In New League, Freedom Has Head Start on Chemistry
Sunday, March 29, 2009
Players for the seven clubs that make up Women's Professional Soccer, the second attempt in a decade to sustain a U.S. national league, have had less than a month to get acquainted. They've come from diverse backgrounds -- from semipro and foreign circuits, from college programs and national teams -- and been tossed together on short notice.
"Realistically, you need at least six weeks to get ready for a season," said Jim Gabarra, coach of the Washington Freedom, which will play in WPS's inaugural match today against the Los Angeles Sol at Home Depot Center in Carson, Calif.
The rapid bonding period is the nature of a thrifty league wedged into a compact calendar -- not even six months from start to finish.
But while other teams have had to build off-field camaraderie and on-field cohesiveness from scratch, the Freedom has enjoyed a head start.
After the financial collapse of the Women's United Soccer Association in 2003, the Freedom remained active as a youth program and, under Gabarra's direction, fielded a second-division amateur team that won a national title two years ago.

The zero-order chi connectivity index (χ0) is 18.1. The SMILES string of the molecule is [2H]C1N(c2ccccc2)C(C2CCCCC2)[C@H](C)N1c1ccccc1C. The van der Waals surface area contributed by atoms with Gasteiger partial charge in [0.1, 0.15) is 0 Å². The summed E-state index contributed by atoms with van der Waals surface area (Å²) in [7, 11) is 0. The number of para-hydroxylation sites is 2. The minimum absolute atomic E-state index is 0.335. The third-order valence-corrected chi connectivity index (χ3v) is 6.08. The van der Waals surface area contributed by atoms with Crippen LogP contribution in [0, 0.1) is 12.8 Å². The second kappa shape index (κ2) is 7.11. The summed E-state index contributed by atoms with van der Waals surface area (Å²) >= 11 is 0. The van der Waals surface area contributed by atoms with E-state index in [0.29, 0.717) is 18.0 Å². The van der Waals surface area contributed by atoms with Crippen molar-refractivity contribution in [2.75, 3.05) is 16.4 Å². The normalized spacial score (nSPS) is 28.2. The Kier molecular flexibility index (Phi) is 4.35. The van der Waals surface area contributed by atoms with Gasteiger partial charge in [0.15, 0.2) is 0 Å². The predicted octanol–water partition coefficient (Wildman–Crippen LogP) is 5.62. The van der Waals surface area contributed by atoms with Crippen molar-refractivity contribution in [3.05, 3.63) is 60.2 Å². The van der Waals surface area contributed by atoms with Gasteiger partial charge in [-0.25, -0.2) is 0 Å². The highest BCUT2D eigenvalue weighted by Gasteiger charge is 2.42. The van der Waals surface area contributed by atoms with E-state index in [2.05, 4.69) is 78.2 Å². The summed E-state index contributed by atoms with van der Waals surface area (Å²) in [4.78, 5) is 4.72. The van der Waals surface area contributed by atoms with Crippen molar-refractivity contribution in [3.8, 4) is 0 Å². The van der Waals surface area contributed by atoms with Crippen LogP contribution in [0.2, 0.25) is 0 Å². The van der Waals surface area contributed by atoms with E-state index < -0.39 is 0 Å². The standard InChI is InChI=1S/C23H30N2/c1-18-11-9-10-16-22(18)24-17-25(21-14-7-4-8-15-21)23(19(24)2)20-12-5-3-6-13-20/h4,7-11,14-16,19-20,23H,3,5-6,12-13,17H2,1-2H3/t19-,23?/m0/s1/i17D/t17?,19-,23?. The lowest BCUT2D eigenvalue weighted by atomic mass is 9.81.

When the new league formed, Gabarra recognized the importance of developing chemistry quickly in a short season and sought players familiar with him and one another.
Through drafts, allocations, tryouts and a trade, the Freedom acquired 12 players who previously represented the club, a figure that makes up more than half of the 22-woman roster.
Based at Maryland SoccerPlex in Montgomery County, the Freedom will play a 20-game schedule, including three doubleheaders with D.C. United at RFK Stadium, in pursuit of one of four playoff berths. The Boston Breakers, Chicago Red Stars, St. Louis Athletica, FC Gold Pride (located in the San Francisco Bay Area) and Sky Blue FC (which will play its games in New Jersey) will debut next weekend in a league that plans to expand to 10 teams in the coming years.
For the Freedom, the start of a new season has an old feel to it.
"I am looking around at practice, thinking, 'She's been here, she's been here, she's been here.' The instincts, the bonding, it's already taken place the last few years," said midfielder Emily Janss, 30, a University of Maryland graduate who has been aligned with the Freedom for four years.
"We already have stories, we've shared laughs. It's on the field, as well. Maybe we are not a leg up on the rest of the league, but at least we are a couple steps in the right direction. The core was already here, the new players arrived, and it was like, 'Okay, here we go.' "
Janss and the other holdovers provide the support system for a team that also signed U.S. national team veterans Abby Wambach and Cat Whitehill, Japanese midfield star Homare Sawa, French defender Sonia Bompastor and Australian forward Lisa De Vanna.